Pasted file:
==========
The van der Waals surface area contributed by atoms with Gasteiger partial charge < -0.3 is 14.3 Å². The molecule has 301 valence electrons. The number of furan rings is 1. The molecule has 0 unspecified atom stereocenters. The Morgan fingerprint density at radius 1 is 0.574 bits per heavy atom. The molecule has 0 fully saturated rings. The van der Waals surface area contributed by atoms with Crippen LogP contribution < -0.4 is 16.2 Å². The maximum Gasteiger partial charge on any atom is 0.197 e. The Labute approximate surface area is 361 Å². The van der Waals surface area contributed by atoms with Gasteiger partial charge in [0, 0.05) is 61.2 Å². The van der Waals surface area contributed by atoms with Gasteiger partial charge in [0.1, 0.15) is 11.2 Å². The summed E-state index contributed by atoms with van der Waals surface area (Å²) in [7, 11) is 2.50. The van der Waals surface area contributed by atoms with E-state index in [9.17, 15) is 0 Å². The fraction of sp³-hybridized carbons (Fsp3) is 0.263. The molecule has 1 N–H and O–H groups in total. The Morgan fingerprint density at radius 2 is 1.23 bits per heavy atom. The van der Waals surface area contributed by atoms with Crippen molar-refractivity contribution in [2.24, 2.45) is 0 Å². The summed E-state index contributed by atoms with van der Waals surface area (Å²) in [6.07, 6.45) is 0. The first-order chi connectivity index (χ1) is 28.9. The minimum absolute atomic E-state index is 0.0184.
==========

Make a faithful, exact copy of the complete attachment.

The van der Waals surface area contributed by atoms with Gasteiger partial charge < -0.3 is 14.3 Å². The molecule has 301 valence electrons. The number of furan rings is 1. The molecule has 0 unspecified atom stereocenters. The Morgan fingerprint density at radius 1 is 0.574 bits per heavy atom. The molecule has 0 fully saturated rings. The van der Waals surface area contributed by atoms with Crippen LogP contribution < -0.4 is 16.2 Å². The maximum Gasteiger partial charge on any atom is 0.197 e. The Labute approximate surface area is 361 Å². The van der Waals surface area contributed by atoms with Gasteiger partial charge in [0, 0.05) is 61.2 Å². The van der Waals surface area contributed by atoms with Gasteiger partial charge in [0.1, 0.15) is 11.2 Å². The summed E-state index contributed by atoms with van der Waals surface area (Å²) in [7, 11) is 2.50. The van der Waals surface area contributed by atoms with E-state index in [9.17, 15) is 0 Å². The fraction of sp³-hybridized carbons (Fsp3) is 0.263. The molecule has 1 N–H and O–H groups in total. The Morgan fingerprint density at radius 2 is 1.23 bits per heavy atom. The van der Waals surface area contributed by atoms with Crippen molar-refractivity contribution in [2.24, 2.45) is 0 Å². The summed E-state index contributed by atoms with van der Waals surface area (Å²) in [6.07, 6.45) is 0. The first-order chi connectivity index (χ1) is 28.9. The minimum absolute atomic E-state index is 0.0184.